While trying to figure out a topic in the staffroom at work for this month’s post, the conversation found its way onto food, as it quite often does there. We’re all about the food at work—I suspect it’s a librarian thing.
Food often finds its way into my stories too. Not only that but I often end up making what’s mentioned in the story, or the story mentions what I’m cooking or baking. One feeds into the other, pun intended.
One of my work colleagues floated the idea of putting recipes in the back of a book, which I don’t think will work because of source material, but I’m debating sharing some of my favourite recipes in future blog posts. Especially as—coincidently—they’re a favourite of some of my characters. Funny how that happens….
This scene from Cat’s Quill features some sultana scones:
Cathal raised an eyebrow. “So you make a habit of talking to cats and hedgehogs and not sharing your scones with them, hmm?” Blackthorn meowed. Cathal handed Tomas the tea towel and sat down against the tree next to him, holding out his hand for Blackthorn to sniff. The hedgehog turned to look at him as well, staring for a moment before rolling into a ball.
Those scones turn up in every book in that series. When I wrote the first book I used to make sultana scones. Looking back I’m not sure whether the book inspired the scone making, or the scones I was making found their way onto the page. I made a lot of batches of scones during the months Cat’s Quill was my WIP. I haven’t had the same urge with subsequent books but I suspect that’s because scones take a bit more time than my usual baking fare, but I must admit I’m thinking about resurrecting the recipe.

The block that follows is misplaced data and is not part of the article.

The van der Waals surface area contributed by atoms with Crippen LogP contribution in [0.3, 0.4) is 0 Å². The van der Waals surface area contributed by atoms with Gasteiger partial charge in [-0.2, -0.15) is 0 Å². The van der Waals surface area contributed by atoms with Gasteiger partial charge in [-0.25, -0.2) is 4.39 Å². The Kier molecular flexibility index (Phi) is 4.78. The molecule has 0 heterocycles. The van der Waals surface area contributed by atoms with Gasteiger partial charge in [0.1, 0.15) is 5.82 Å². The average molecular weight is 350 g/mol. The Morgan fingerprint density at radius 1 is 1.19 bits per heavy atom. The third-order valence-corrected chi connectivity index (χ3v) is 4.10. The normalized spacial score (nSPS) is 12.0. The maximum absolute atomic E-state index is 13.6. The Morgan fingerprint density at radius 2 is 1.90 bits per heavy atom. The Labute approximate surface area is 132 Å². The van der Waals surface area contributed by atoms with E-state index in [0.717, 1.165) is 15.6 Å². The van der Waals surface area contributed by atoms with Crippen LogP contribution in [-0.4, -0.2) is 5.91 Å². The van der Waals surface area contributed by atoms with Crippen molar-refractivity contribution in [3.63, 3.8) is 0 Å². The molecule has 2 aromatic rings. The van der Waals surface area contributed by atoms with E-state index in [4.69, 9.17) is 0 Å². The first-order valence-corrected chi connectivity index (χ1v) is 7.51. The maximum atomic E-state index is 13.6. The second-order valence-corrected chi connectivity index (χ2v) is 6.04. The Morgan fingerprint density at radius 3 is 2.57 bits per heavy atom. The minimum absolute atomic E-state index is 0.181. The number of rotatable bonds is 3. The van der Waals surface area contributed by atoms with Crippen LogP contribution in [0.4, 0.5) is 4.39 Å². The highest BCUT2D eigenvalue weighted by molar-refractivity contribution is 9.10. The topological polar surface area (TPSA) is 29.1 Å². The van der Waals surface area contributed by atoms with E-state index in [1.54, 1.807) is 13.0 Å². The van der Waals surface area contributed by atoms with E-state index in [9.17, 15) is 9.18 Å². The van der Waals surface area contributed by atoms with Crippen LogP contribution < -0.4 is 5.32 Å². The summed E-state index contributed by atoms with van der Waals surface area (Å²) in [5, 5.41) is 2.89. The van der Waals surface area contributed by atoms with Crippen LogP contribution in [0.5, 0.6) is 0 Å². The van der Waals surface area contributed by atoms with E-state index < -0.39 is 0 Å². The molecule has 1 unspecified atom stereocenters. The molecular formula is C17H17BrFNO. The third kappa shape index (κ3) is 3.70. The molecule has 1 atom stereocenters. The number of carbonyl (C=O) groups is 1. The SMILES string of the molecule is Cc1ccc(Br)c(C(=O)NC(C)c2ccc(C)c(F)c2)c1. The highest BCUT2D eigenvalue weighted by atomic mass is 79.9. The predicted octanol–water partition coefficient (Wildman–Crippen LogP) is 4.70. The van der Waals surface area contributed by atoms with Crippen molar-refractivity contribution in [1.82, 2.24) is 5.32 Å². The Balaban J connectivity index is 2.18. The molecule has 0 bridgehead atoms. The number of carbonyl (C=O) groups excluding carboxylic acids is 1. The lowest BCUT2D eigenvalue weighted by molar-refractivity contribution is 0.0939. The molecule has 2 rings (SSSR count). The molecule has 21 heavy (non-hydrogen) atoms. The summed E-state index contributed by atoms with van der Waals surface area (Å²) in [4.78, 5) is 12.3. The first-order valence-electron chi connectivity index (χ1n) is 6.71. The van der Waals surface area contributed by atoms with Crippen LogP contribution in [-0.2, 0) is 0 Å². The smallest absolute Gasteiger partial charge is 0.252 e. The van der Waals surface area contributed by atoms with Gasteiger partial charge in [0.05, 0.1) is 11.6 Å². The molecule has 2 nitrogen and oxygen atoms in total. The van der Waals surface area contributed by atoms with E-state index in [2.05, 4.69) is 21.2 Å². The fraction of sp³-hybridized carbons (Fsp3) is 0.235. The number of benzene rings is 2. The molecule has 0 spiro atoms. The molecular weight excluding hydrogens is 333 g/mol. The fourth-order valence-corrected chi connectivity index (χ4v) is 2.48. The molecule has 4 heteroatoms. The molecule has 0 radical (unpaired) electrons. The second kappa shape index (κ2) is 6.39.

He offered a lamington to Rusty and then helped himself to one. “It’s over.”
“These… what did you call them? Lamingtons? They’re delicious,” Rusty said after he’d eaten his first bite of the chocolate syrup and coconut-covered sponge. “Thank you.”
“They’re a Kiwi tradition,” Nate said, grateful to Rusty for his transparent change of subject.
In Sunset at Pencarrow Nate and Rusty are treated to lamingtons. My co-author Lou Sylvre baked some raspberry flavoured ones as part of our blog tour—you can read more about her Kiwi baking experience here. Lamingtons are a big thing here in New Zealand, and are popular as fund raisers too. I spent a few fun evenings dipping slices of sponge in chocolate syrup and coconut at the local kindy when my children were small. So since Nate and Rusty’s afternoon tea, I’m finding myself more tempted by lamingtons on sale at the local supermarket, and there’s a packet of them in my freezer. Lamingtons are one thing I don’t make as they’re fiddly, and I’m a bit short of time these days.
I’d hoped to catch you at some point so I could thank you for your work in person.” Mavis handed him a small basket. “I’ve made some muffins and thought you and Joel might enjoy some.”
“Thank you, that’s very kind of you.” Marcus was surprised by her generosity.
Mavis smiled. “It’s the neighborly thing to do. I’ve kept an eye on Joel for some time now as he does work so very hard.” She lowered her voice. “It’s lovely seeing the two of you together and knowing he’s got someone like you looking out for him when he gets caught up in things and works too hard. Sometimes you have to help people who don’t help themselves, you know?”
In this sneak preview of Prelude to Love a familiar form of baking makes its way into the story. I tend to make a lot of muffins as they’re quick, easy, and freeze well. Although it doesn’t mention it in the scene, these were definitely the fruit muffins I was baking at the time.
I haven’t got as far as sneaking this sultana loaf into a story yet, as it’s a new recipe, but given time I’m sure it will turn up somewhere. After all, I usually have something baking or cooking while I’m writing on my weekends. Although I’ve shared baking stories in this blog post, other meals have found their way onto the page of my stories.